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Sally Larson and Mo McKenzie in their studio

Keith and Georganne McDaniel, of Green Gate Olive Oils in Pinehurst, are also longtime collectors and fans. “The thing we like best about their work is how it continues to evolve,” they say. “Each time we visit their studio we see a new design or a new glaze they have created. We are always amazed by what they do, and we continue to look for a little more space in our home to add yet another piece by Sallie or Mo to our collection of their beautiful work.” Prospective collectors of Fireshadow’s “primitive elegance” can visit the showroom Tuesday through Saturday from 10am to 5pm. Larson and McKenzie hold a kiln opening the third week of each April, and they also participate in events held in neighboring Seagrove. A peek inside their studio will usually reveal numerous pieces in varying stages of completion. “When our tables get full, we glaze and fire,” says Larson. “ We’ r e j u s t a b o u t t h e r e ,” s a y s M c Ke n z i e .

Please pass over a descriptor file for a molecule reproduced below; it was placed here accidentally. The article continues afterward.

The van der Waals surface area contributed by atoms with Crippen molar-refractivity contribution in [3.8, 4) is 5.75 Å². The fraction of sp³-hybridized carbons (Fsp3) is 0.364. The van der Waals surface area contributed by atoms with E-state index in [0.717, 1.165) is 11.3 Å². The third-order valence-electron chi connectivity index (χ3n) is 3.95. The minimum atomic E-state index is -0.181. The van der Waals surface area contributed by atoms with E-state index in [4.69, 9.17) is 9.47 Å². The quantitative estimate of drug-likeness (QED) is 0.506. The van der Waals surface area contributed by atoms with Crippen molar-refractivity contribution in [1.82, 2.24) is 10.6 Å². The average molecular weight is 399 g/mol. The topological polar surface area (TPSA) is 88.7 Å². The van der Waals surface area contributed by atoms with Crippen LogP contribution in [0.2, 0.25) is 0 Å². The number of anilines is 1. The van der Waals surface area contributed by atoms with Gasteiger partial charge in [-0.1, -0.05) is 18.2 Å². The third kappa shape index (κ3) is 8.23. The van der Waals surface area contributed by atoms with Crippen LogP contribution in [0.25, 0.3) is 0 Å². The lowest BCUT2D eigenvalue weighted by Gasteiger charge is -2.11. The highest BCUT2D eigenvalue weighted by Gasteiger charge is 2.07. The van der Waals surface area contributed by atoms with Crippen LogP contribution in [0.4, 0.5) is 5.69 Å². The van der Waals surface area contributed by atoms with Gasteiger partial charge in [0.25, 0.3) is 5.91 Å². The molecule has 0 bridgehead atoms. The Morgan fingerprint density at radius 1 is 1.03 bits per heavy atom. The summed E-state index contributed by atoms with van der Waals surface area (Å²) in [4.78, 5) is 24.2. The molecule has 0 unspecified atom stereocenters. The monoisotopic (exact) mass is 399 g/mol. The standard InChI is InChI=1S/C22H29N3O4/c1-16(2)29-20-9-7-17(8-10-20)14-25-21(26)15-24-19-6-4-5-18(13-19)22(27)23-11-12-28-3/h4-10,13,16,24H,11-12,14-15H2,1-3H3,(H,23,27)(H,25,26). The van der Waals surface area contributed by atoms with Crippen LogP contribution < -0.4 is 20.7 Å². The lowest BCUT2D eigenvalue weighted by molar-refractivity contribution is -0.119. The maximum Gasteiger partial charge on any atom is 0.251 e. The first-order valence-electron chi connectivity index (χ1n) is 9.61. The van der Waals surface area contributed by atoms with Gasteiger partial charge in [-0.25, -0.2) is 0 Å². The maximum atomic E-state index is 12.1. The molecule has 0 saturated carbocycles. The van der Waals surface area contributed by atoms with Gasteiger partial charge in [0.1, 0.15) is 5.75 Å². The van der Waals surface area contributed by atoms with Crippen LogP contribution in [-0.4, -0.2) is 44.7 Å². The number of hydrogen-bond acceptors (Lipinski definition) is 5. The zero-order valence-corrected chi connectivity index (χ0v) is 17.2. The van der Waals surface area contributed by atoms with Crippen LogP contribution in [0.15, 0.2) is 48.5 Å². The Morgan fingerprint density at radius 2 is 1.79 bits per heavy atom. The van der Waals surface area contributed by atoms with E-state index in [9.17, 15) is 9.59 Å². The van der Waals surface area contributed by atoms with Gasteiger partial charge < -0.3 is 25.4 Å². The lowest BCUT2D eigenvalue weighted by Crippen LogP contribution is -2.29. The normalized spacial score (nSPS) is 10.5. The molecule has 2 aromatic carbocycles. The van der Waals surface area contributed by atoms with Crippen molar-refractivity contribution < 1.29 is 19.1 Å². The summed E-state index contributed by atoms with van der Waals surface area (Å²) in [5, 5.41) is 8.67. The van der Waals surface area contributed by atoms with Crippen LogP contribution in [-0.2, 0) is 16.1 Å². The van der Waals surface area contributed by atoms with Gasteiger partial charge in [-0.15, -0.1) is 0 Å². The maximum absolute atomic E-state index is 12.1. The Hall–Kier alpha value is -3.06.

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Better Safe

Tips to Avoid Becoming a Victim of Crime As anyone who has ever been the victim of a theft can tell you, the value of the objects stolen represents only part of their loss. Many report feeling violated, a loss of trust, disturbed sleep that can last weeks, months, or even longer. Moore County Sheriff Lane Carter believes that crime prevention is best accomplished when law enforcement officers and citizens work together. Here, he provides useful tips that you can put into practice right away to help keep yourself, your family and your valuables safe. Sheriff Carter reports in his Citizens Guide to Security publication that the vast majority of home break-ins are through windows and doors, so of course those points of entry should be your first focus when protecting your home.